by raver31 on Wed 23rd Feb 2005 10:29 UTC

Nope, it is only in the US that patent laws apply. There has been no judgement yet in the EU.
In fact this week Poland threw the application for software patents out.

So... in the future, if Sun, Microsoft,whoever decided to use patents to kill Linux, it might succeed, but only in the US.

Believe it or not, the US is not the "whole world". Linux is successful the world over, so there will be no change there.

by khud on Wed 23rd Feb 2005 10:30 UTC

IIRC "Gotten" is an American English word, so it does exist. The only problem is that I don't know how to really use it, it sounds very akward -> I've gotten a new PC; You've gotten it wrong... doesn't it sound particulary wrong to your ears? It does to mine, but I know that word exists, only I don't know how they use it (heard it once or twice being used though...)

re: MS-Linux
by gumout on Wed 23rd Feb 2005 11:38 UTC

Microsoft knows the GPL is unenforcable and that they like
all the proprietary companies can rely on promissory estoppel
to do exactly what Dvorak says. When the GPL falls, Linux
will have more proprietary forks than a formal Whitehouse dinner table. IBM-Novell will run Linux on Power hardware and Microsoft will still own the remainder of the X86 world. All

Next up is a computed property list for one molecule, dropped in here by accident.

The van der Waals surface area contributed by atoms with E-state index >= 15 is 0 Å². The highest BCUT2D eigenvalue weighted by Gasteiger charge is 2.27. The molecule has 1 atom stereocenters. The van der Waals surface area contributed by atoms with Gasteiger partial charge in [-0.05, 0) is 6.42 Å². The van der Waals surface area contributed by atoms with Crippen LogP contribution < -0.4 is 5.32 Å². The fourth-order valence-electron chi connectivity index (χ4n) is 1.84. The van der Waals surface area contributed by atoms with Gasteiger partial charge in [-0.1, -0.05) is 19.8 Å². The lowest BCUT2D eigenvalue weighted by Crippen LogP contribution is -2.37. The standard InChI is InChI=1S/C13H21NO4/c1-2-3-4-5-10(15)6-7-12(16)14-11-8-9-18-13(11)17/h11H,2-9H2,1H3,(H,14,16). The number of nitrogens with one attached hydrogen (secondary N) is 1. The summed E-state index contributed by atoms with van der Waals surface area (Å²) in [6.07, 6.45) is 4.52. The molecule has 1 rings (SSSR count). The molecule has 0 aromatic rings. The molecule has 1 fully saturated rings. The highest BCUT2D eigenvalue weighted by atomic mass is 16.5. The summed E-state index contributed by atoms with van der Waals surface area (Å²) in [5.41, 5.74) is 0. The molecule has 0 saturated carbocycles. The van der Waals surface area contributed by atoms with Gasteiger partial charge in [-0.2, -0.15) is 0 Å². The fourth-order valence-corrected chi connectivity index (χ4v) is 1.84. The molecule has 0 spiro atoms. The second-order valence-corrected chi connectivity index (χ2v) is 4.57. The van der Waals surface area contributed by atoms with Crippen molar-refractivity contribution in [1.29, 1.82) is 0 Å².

the other forks will wither and die.

by raver31 on Wed 23rd Feb 2005 11:47 UTC

nah - stop trying to spread fud. that one about the GPL being unenforcible is sad and boring.

if you are gonna try and start a flamewar, please do it with something fresh

John C. Dvorak: Already dead
by Anonymous on Wed 23rd Feb 2005 12:02 UTC

I used to be a big fan of Mr. Dvorak back before the Internet blew up into something big and popular. Sure, he was still wrong on a regular basis, but he was a fun read and I thought I did gain some insight. Since then, it seems as if he's just filling up space waiting for retirement.

There's nothing to see with him anymore. He's controversial for controversy's sake. It's a game.

Re: John C. Dvorak: Already dead
by alpha99 on Wed 23rd Feb 2005 12:57 UTC

I don't think so. I see here written my one-year old idea about killing Linux. Even if I like Linux and use it on daily basis, I have to say it would be the best way to fragment the Linux world.

Just think over the following thoughts (assuming that Microsoft is able to procuce a stable MS-Linux with driver support and Windows UI):
1. The actual tendency would be stopped in spreading of the linux desktops. Those who wanted to change to Linux may stay on this platform. On the other hand a lot of linux fan may switch to this platform too.